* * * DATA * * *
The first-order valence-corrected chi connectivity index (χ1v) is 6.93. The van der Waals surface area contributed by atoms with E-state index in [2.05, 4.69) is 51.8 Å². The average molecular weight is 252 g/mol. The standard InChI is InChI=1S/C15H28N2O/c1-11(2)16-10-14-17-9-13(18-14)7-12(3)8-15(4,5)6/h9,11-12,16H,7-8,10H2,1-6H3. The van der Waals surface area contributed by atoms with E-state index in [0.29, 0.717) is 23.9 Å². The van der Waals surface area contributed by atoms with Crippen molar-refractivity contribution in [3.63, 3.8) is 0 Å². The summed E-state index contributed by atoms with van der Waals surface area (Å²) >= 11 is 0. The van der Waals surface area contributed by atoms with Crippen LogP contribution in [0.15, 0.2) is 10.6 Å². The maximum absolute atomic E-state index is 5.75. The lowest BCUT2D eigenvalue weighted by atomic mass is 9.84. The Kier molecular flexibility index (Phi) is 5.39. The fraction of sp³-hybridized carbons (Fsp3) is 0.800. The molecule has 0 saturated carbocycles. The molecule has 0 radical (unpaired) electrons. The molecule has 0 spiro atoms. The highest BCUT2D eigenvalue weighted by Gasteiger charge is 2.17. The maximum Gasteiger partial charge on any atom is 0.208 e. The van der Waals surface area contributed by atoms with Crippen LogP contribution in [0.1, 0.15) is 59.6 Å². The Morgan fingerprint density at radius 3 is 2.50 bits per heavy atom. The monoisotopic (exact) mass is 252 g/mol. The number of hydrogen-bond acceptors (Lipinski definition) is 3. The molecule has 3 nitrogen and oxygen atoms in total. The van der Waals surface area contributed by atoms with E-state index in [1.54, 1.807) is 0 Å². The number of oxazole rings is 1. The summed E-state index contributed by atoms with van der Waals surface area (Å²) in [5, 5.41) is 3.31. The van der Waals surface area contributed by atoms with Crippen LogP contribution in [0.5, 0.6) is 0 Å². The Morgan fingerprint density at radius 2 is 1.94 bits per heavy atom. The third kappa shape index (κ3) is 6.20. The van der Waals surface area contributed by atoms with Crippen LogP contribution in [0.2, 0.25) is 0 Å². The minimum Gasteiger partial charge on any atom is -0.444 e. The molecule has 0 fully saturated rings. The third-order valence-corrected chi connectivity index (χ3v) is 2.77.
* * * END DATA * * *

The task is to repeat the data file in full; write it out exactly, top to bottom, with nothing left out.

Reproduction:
The first-order valence-corrected chi connectivity index (χ1v) is 6.93. The van der Waals surface area contributed by atoms with E-state index in [2.05, 4.69) is 51.8 Å². The average molecular weight is 252 g/mol. The standard InChI is InChI=1S/C15H28N2O/c1-11(2)16-10-14-17-9-13(18-14)7-12(3)8-15(4,5)6/h9,11-12,16H,7-8,10H2,1-6H3. The van der Waals surface area contributed by atoms with E-state index in [0.29, 0.717) is 23.9 Å². The van der Waals surface area contributed by atoms with Crippen molar-refractivity contribution in [3.63, 3.8) is 0 Å². The summed E-state index contributed by atoms with van der Waals surface area (Å²) >= 11 is 0. The van der Waals surface area contributed by atoms with Crippen LogP contribution in [0.15, 0.2) is 10.6 Å². The maximum absolute atomic E-state index is 5.75. The lowest BCUT2D eigenvalue weighted by atomic mass is 9.84. The Kier molecular flexibility index (Phi) is 5.39. The fraction of sp³-hybridized carbons (Fsp3) is 0.800. The molecule has 0 saturated carbocycles. The molecule has 0 radical (unpaired) electrons. The molecule has 0 spiro atoms. The highest BCUT2D eigenvalue weighted by Gasteiger charge is 2.17. The maximum Gasteiger partial charge on any atom is 0.208 e. The van der Waals surface area contributed by atoms with Crippen LogP contribution in [0.1, 0.15) is 59.6 Å². The Morgan fingerprint density at radius 3 is 2.50 bits per heavy atom. The monoisotopic (exact) mass is 252 g/mol. The number of hydrogen-bond acceptors (Lipinski definition) is 3. The molecule has 3 nitrogen and oxygen atoms in total. The van der Waals surface area contributed by atoms with E-state index in [1.54, 1.807) is 0 Å². The number of oxazole rings is 1. The summed E-state index contributed by atoms with van der Waals surface area (Å²) in [5, 5.41) is 3.31. The van der Waals surface area contributed by atoms with Crippen LogP contribution in [0.5, 0.6) is 0 Å². The Morgan fingerprint density at radius 2 is 1.94 bits per heavy atom. The third kappa shape index (κ3) is 6.20. The van der Waals surface area contributed by atoms with Crippen LogP contribution in [0.2, 0.25) is 0 Å². The minimum Gasteiger partial charge on any atom is -0.444 e. The molecule has 0 fully saturated rings. The third-order valence-corrected chi connectivity index (χ3v) is 2.77.